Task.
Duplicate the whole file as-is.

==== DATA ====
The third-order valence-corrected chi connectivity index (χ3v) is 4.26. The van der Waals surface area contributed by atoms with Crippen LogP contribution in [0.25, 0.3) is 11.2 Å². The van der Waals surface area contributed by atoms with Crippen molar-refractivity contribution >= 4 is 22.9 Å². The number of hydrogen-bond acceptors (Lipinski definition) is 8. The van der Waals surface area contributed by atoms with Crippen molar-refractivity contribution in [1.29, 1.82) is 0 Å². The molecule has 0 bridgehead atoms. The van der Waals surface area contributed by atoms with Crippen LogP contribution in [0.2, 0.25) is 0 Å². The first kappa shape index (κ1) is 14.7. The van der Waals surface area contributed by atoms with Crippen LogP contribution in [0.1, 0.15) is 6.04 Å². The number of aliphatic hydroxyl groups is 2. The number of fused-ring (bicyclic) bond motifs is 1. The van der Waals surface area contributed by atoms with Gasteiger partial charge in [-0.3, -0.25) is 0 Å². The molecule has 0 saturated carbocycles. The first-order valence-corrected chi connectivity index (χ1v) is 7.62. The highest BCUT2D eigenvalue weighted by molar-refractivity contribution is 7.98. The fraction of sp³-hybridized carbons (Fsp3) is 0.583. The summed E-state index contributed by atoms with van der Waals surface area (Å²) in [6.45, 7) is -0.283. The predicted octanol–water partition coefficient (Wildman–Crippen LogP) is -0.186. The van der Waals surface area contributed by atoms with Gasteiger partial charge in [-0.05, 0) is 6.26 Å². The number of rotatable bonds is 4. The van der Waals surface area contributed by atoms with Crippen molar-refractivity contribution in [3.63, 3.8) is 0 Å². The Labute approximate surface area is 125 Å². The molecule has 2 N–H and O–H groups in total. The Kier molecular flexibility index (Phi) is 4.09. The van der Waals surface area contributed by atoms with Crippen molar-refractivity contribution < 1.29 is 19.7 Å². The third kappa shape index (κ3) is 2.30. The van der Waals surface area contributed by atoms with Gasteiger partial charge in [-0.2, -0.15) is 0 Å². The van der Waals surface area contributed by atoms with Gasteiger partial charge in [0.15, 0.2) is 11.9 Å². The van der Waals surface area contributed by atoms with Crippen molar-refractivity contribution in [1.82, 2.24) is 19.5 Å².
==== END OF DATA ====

The third-order valence-corrected chi connectivity index (χ3v) is 4.26. The van der Waals surface area contributed by atoms with Crippen LogP contribution in [0.25, 0.3) is 11.2 Å². The van der Waals surface area contributed by atoms with Crippen molar-refractivity contribution >= 4 is 22.9 Å². The number of hydrogen-bond acceptors (Lipinski definition) is 8. The van der Waals surface area contributed by atoms with Crippen molar-refractivity contribution in [1.29, 1.82) is 0 Å². The molecule has 0 bridgehead atoms. The van der Waals surface area contributed by atoms with Crippen LogP contribution in [0.2, 0.25) is 0 Å². The first kappa shape index (κ1) is 14.7. The van der Waals surface area contributed by atoms with Crippen LogP contribution in [0.1, 0.15) is 6.04 Å². The number of aliphatic hydroxyl groups is 2. The number of fused-ring (bicyclic) bond motifs is 1. The van der Waals surface area contributed by atoms with Gasteiger partial charge in [-0.3, -0.25) is 0 Å². The molecule has 0 saturated carbocycles. The first-order valence-corrected chi connectivity index (χ1v) is 7.62. The highest BCUT2D eigenvalue weighted by molar-refractivity contribution is 7.98. The fraction of sp³-hybridized carbons (Fsp3) is 0.583. The summed E-state index contributed by atoms with van der Waals surface area (Å²) in [6.45, 7) is -0.283. The predicted octanol–water partition coefficient (Wildman–Crippen LogP) is -0.186. The van der Waals surface area contributed by atoms with Gasteiger partial charge in [-0.05, 0) is 6.26 Å². The number of rotatable bonds is 4. The van der Waals surface area contributed by atoms with Crippen molar-refractivity contribution in [3.63, 3.8) is 0 Å². The Labute approximate surface area is 125 Å². The molecule has 2 N–H and O–H groups in total. The Kier molecular flexibility index (Phi) is 4.09. The van der Waals surface area contributed by atoms with Crippen molar-refractivity contribution < 1.29 is 19.7 Å². The third kappa shape index (κ3) is 2.30. The van der Waals surface area contributed by atoms with Gasteiger partial charge in [-0.2, -0.15) is 0 Å². The van der Waals surface area contributed by atoms with Gasteiger partial charge in [0.15, 0.2) is 11.9 Å². The van der Waals surface area contributed by atoms with Crippen molar-refractivity contribution in [1.82, 2.24) is 19.5 Å².